Self-Motivation to Virtue Project
The goal of this research study is to deepen our understanding of what factors motivate people to be virtuous. Virtue is a complex yet vitally important resource to cultivate in people. This project uses a combination of qualitative and quantitative methods to investigate the motivational underpinnings of virtuous behaviour. Two convergent mixed methods studies address the following question: Does nation, faith, or wisdom matter more in the development of the virtuous self?
In Study 1 (2016-2018), In-depth interviews were conducted with participants of 4 faith conditions (Christian, Muslim, Buddhist and Agnostic) in 2 nations (Canada and South-Korea) at 2 stages of adulthood (emerging adult and older adult). In the interviews, participants discussed morality and virtue within the context of their own lives and the lives of personally-known moral exemplars.
In Study 2 (2018-present), data from moral nominees of the same nations and faith conditions will be compared to that of the general population assessed in Study 1.
Michel Ferrari, Monika Ardelt, Melanie Munroe, Fatemeh Alhosseini, Suwimon Phaetthayanan, Samara Obaidi, Hyeyoung Bang, Nic Weststrate, John Vervaeke
Wisdom and Life Management in Muslim Immigrants and Refugees
The purpose of this project is to (1) to characterize the situated nature of wisdom (e.g., wise coping) within displaced communities—specifically, the characterization and appropriation of a specific wisdom tradition (Islam) at the intersections of culture, gender and life stage as it relates to life management; (2) to study the role of wisdom in effective coping with challenges to successful life management, and generally to quality of
life; and (3) to provide information for new refugees and immigrants from Muslim countries to help improve their coping skills and quality of life in Canada.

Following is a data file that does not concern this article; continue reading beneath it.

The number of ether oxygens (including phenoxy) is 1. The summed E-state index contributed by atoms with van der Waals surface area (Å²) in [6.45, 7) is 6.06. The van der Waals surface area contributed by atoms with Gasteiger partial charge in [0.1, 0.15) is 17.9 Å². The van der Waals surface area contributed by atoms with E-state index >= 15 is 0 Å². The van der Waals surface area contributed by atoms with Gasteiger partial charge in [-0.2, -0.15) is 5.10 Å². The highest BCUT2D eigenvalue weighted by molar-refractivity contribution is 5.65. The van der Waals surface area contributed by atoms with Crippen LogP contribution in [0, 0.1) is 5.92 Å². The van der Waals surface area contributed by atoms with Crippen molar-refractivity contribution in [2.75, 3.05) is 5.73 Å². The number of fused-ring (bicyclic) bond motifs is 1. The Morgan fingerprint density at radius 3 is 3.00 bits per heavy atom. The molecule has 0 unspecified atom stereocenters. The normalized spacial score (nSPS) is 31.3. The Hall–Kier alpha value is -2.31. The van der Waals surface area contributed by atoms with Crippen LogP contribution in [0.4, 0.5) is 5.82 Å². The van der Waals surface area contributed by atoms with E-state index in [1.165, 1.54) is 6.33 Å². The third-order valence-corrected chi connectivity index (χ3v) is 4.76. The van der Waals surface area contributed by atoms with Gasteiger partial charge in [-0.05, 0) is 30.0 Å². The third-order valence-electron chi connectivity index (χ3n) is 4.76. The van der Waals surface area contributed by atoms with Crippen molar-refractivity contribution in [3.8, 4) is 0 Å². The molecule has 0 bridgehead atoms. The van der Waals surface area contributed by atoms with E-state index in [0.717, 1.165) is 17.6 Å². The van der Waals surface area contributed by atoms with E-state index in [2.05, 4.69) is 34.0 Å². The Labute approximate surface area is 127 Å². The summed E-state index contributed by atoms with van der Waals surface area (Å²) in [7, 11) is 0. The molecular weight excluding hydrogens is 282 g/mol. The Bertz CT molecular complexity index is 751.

Phase 1 involves a general 2-hour survey of acculturation of recent Iranian immigrants (n=200) and Syrian refugee (n=200) (<5 in Canada) residing in the GTA, using standardized instruments to assess wisdom, coping style, acculturation and general quality of life. Half of the participants from each group will be emerging adults (age 20-25) and half will be middle aged adults (age 30-45).
Phase 2 involves interviewing 40 participants from each immigrant cultural group (Iranian and Syrian) with the highest wisdom scores based on the results of Phase 1, divided equally by age and gender. As well as a semi-structured 1-month audio diary and follow-up interview.
Michel Ferrari, Monika Ardelt, Saba Safdar, Fatemeh Alhosseini, Sadaf Pouriliyaei, Asma Shamim
This study has began at the end of 2018, and will continue through 2022.
Scope and Frames
of the Science of wisdom
How do we study wisdom? The scientific study of wisdom has seen significant growth in the past 30 years. The present comprehensive review aims to explore empirical studies of wisdom - any related study with scientific evidence and interpretation. New labs, research paradigms, measurement tools, strategies, and tangential inquiries are explored.
The present systematic review (2018-present) is primarily focused on how wisdom is conceptualized, measured, and connected to other psychological constructs.
Michel Ferrari, Nicole A. Sardella, Juensung Kim, Arjun Hari, Caroline Jee, Michel Alexandrovsky, Rebecca Antonacci, Rose Talebi, Scott Walker, Shreyashi Saha, Sydney Caskenette